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5 Best Stories You Might Have Missed This Week

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5 Best Stories You Might Have Missed This Week

Posted by Amanda Hsiao on December 18, 2009

5 Best Stories You Might Have Missed This Week

Here at Enough, we often swap emails with interesting articles and feature stories that we come across in our favorite publications and on our favorite websites. We wanted to share some of these stories with you as part of our effort to keep you up to date on what you need to know in the world of anti-genocide and crimes against humanity work.

Congo analyst Jason Stearns blogs on what he heard through the grapevine regarding the U.N. Security Council’s next move for the Congo peacekeeping mission, MONUC. According to him, the U.N. body is considering Human Rights Watch’s recommendation of creating a civilian protection expert group—what would certainly be a right step in efforts to make civilian protection in eastern Congo more effective.

Take a look at this interesting On The Media interview with Nicholas Kristof on the psychology behind what makes people want to respond and take action for humanitarian causes, such as Darfur.

A press release from Carter Center today commended the broad participation of Sudanese citizens in the voter registration that ended last week. The organization reports that at least 75.8 percent of eligible Sudanese registered, or 15.7 million out of 20.7 million people. In the period leading up to elections, the center called on expanding civic education and making the preliminary voters’ list available so that national and international observers, political parties, and citizens can take a look.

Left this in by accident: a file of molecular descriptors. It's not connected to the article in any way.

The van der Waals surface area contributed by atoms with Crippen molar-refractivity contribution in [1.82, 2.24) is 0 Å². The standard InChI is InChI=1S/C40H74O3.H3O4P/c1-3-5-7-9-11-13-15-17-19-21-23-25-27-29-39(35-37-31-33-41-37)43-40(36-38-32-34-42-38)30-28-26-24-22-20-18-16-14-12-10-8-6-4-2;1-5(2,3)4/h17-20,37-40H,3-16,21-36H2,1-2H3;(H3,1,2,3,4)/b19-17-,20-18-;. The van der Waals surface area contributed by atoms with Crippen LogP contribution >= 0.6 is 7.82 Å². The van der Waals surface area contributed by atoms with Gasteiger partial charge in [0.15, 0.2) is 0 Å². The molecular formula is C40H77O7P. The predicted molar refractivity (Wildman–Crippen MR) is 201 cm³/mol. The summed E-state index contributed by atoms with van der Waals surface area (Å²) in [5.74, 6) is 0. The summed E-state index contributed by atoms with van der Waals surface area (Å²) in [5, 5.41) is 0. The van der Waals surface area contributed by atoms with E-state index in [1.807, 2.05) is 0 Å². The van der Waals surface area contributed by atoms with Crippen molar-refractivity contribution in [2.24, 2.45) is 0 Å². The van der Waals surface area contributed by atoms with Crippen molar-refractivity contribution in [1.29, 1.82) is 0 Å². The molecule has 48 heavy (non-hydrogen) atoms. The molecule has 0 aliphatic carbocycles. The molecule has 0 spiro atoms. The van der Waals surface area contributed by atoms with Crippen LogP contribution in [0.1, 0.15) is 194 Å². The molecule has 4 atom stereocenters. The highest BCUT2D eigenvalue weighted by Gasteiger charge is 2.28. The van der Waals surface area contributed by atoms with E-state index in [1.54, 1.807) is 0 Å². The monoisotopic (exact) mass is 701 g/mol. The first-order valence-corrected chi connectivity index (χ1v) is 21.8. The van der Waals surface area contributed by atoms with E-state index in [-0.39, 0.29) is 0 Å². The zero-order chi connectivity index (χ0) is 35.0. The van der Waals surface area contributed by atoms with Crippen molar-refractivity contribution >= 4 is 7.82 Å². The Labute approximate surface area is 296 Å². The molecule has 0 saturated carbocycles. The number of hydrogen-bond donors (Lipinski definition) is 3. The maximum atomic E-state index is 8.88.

On Wednesday, Credit Suisse agreed to pay $536 million to settle claims brought against it by the U.S. government for helping countries, including Sudan and Iran, violate financial sanctions. Apparently, the bank made more than $1.6 billion in illegal transactions involving Iran, Sudan, Burma, Cuba and Libya from the mid-1990s to 2006. Thanks to Bec Hamilton for the catch.

Finally, don’t miss this wonderfully ironic holiday greeting from the Sudanese government, featured on Foreign Policy Passport.